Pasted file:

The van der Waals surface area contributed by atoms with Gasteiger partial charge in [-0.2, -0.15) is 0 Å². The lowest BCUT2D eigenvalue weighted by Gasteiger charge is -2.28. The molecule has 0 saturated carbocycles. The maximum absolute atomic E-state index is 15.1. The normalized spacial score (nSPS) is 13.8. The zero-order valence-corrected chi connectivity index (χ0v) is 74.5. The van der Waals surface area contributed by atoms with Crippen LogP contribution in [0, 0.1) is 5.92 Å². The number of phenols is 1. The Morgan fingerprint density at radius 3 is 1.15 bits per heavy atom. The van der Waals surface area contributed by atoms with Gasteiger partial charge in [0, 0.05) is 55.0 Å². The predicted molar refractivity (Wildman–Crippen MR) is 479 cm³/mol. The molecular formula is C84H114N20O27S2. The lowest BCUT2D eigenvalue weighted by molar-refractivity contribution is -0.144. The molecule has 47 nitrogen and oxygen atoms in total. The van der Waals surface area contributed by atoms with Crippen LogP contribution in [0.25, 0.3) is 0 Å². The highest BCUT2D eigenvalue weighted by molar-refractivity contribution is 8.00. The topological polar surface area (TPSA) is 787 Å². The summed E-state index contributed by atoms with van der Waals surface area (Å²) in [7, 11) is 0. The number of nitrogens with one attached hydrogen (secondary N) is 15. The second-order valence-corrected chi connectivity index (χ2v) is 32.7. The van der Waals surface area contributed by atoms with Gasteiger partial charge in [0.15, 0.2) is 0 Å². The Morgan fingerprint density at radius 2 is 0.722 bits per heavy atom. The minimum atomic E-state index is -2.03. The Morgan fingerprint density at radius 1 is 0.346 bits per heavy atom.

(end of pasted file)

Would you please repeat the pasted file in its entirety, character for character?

The van der Waals surface area contributed by atoms with Gasteiger partial charge in [-0.2, -0.15) is 0 Å². The lowest BCUT2D eigenvalue weighted by Gasteiger charge is -2.28. The molecule has 0 saturated carbocycles. The maximum absolute atomic E-state index is 15.1. The normalized spacial score (nSPS) is 13.8. The zero-order valence-corrected chi connectivity index (χ0v) is 74.5. The van der Waals surface area contributed by atoms with Crippen LogP contribution in [0, 0.1) is 5.92 Å². The number of phenols is 1. The Morgan fingerprint density at radius 3 is 1.15 bits per heavy atom. The van der Waals surface area contributed by atoms with Gasteiger partial charge in [0, 0.05) is 55.0 Å². The predicted molar refractivity (Wildman–Crippen MR) is 479 cm³/mol. The molecular formula is C84H114N20O27S2. The lowest BCUT2D eigenvalue weighted by molar-refractivity contribution is -0.144. The molecule has 47 nitrogen and oxygen atoms in total. The van der Waals surface area contributed by atoms with Crippen LogP contribution in [0.25, 0.3) is 0 Å². The highest BCUT2D eigenvalue weighted by molar-refractivity contribution is 8.00. The topological polar surface area (TPSA) is 787 Å². The summed E-state index contributed by atoms with van der Waals surface area (Å²) in [7, 11) is 0. The number of nitrogens with one attached hydrogen (secondary N) is 15. The second-order valence-corrected chi connectivity index (χ2v) is 32.7. The van der Waals surface area contributed by atoms with Gasteiger partial charge in [0.15, 0.2) is 0 Å². The Morgan fingerprint density at radius 2 is 0.722 bits per heavy atom. The minimum atomic E-state index is -2.03. The Morgan fingerprint density at radius 1 is 0.346 bits per heavy atom.